Report: Voting Machine Errors Highlight Urgent Need for U.S. Database
In 2008 in Ohio, election officials discovered that voting systems made by Premier Election Solutions dropped at least 1,000 votes in 9 county elections.
Premier (formerly Diebold Election Systems) initially blamed the problem on anti-virus software the county had installed on systems running the election software, but eventually conceded the problem was a logic error in its own software and sent a notice to 29 other states using its voting systems advising them how to work around the problem.
What the notice didn’t mention was that Premier’s voting system had experienced a similar problem years earlier in 2004 in Illinois and that problems in Ohio might have been avoided had the company acted sooner.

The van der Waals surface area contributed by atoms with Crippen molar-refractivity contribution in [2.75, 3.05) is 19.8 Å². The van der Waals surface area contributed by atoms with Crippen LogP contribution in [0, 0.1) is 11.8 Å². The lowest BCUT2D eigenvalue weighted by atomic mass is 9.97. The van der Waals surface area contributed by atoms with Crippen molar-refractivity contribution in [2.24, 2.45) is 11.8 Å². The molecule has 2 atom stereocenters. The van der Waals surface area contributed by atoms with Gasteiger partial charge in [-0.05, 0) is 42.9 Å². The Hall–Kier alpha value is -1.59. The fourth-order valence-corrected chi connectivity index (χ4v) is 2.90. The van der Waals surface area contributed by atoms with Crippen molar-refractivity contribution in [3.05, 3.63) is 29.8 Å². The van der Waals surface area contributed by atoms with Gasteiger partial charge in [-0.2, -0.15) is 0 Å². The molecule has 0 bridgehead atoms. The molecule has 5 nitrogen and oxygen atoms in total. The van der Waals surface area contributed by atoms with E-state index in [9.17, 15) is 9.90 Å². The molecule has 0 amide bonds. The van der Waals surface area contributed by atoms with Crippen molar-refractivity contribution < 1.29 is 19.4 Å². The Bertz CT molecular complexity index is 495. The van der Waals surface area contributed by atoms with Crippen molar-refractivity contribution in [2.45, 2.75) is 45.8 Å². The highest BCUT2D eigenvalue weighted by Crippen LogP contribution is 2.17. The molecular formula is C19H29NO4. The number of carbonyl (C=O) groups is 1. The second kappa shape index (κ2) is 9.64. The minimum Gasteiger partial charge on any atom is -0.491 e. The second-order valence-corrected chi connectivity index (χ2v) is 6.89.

In 2002, election officials in Bernalillo County, New Mexico, discovered they’d also been kept in the dark about a known issue with their machines, after their voting system appeared to drop some 12,000 ballots.
Although 48,000 people had cast ballots, tabulation software for touchscreen machines made by Sequoia Voting Systems recorded no more than 36,000 votes in any race, including the governor’s race. Sequoia admitted it was a software problem and disclosed that officials in a Nevada county had experienced the same issue weeks before the election, and received a patch to fix it — a patch the company neglected to install on the system in New Mexico. In fact, Sequoia had even failed to inform its employees in New Mexico that a problem occurred with the system in another state.